For some years, the United States has had regulations in place to cut its growing consumption of gasoline in passenger cars. A new MIT analysis shows that those regulations—which mandate increasing fuel economy in new cars and, more recently, the gradual phasing in of biofuels—are not the most cost-effective way to reduce gasoline use. Indeed, a moderate tax on gasoline could elicit the same reduction at a sixth of the cost. But using a tax to reduce gasoline demand has never proven politically feasible in the United States.
Other results of the analysis show that combining policies may actually reduce cost-effectiveness. For instance, when regulations on vehicle efﬁciency and fuels are imposed at the same time, the costs are additive but the beneﬁts are not. And combining those passenger vehicle and fuel regulations with a cap-and-trade system would only increase the cost of cutting greenhouse gas (GHG) emissions.
Those ﬁndings come from a macroeconomic model with a novel transportation component: it includes detailed information on advanced vehicles and fuels, vehicle ownership and ﬂeet characteristics in different countries or regions, and consumer investment in vehicle fuel efﬁciency in response to vehicle and fuel prices.
The model’s ability to track responses to speciﬁc policies at a detailed level yields useful insights for policymakers. Results thus far suggest that, in the case of passenger vehicles, the most politically feasible policies in the United States today also rank among the most costly—and that the challenge for policymakers is to ﬁnd ways to address this trade-off over time.
Effects of US driving habits
Passenger vehicles generate about 16% of total anthropogenic GHG emissions and consume about 40% of the total petroleum used in the United States—statistics that are troubling for both climate change and energy security reasons. Policy and regulatory measures create constraints and incentives that can inﬂuence consumer behavior, but it can be difﬁcult to assess in advance how effective and costly such actions will be in reducing gasoline use and GHG emissions.
Analysts can use macroeconomic models to predict, for example, how increases in gasoline prices will affect fuel use, incomes, and prices of other goods in energy and non-energy sectors as well as how changes in different sectors may interact. And they can use models with detailed descriptions of vehicle technologies and fuels to forecast, say, the energy efﬁciency characteristics of plug-in hybrids or the composition of the vehicle stock over time. But assessing the costs and beneﬁts of policies aimed at reducing gasoline use and emissions in passenger cars is best achieved with a model that combines both economics and technology.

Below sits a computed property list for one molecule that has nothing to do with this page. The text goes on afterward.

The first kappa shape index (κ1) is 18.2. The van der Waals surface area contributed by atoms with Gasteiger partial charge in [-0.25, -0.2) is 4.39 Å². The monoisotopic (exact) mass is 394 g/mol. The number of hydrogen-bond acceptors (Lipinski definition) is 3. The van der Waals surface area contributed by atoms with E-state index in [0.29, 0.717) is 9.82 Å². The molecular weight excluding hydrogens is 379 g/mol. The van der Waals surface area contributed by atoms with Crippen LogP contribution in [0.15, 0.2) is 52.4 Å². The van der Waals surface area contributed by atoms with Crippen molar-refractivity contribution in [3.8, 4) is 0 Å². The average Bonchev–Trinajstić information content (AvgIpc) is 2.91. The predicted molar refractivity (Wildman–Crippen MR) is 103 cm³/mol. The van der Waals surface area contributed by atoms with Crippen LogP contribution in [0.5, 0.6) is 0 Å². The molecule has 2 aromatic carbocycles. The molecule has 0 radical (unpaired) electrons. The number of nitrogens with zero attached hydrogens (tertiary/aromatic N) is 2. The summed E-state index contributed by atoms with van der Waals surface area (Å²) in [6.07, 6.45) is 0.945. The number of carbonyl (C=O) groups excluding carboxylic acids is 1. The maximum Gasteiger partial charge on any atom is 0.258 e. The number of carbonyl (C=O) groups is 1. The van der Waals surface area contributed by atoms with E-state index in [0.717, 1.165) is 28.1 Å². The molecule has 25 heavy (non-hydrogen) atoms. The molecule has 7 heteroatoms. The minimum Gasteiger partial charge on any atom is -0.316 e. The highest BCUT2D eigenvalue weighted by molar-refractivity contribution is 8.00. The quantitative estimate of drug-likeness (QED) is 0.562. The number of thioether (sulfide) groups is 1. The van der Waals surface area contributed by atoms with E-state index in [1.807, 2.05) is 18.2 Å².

“Models used in policy analysis typically do not capture both extensive passenger vehicle system detail and economic feedbacks in an integrated fashion,” says Valerie Karplus PhD ’11, a research scientist in the MIT Joint Program on the Science and Policy of Global Change. “Most models don’t do well at representing how technology and behavior respond to economic signals—but getting that right is critical to understanding the impacts of speciﬁc policies.”
Developing a technology-rich economic model
To ﬁll that gap, Karplus decided to implement a more detailed transportation component within MIT’s Emissions Prediction and Policy Analysis (EPPA) model. This sophisticated macroeconomic model—developed, reﬁned, and applied over the past 20 years by researchers in the Joint Program—tracks global economic activity and associated energy use and GHG emissions. The enhanced transportation component was drawn from work performed in the MIT Future Vehicles and Fuels Program, led by John B. Heywood, professor of mechanical engineering.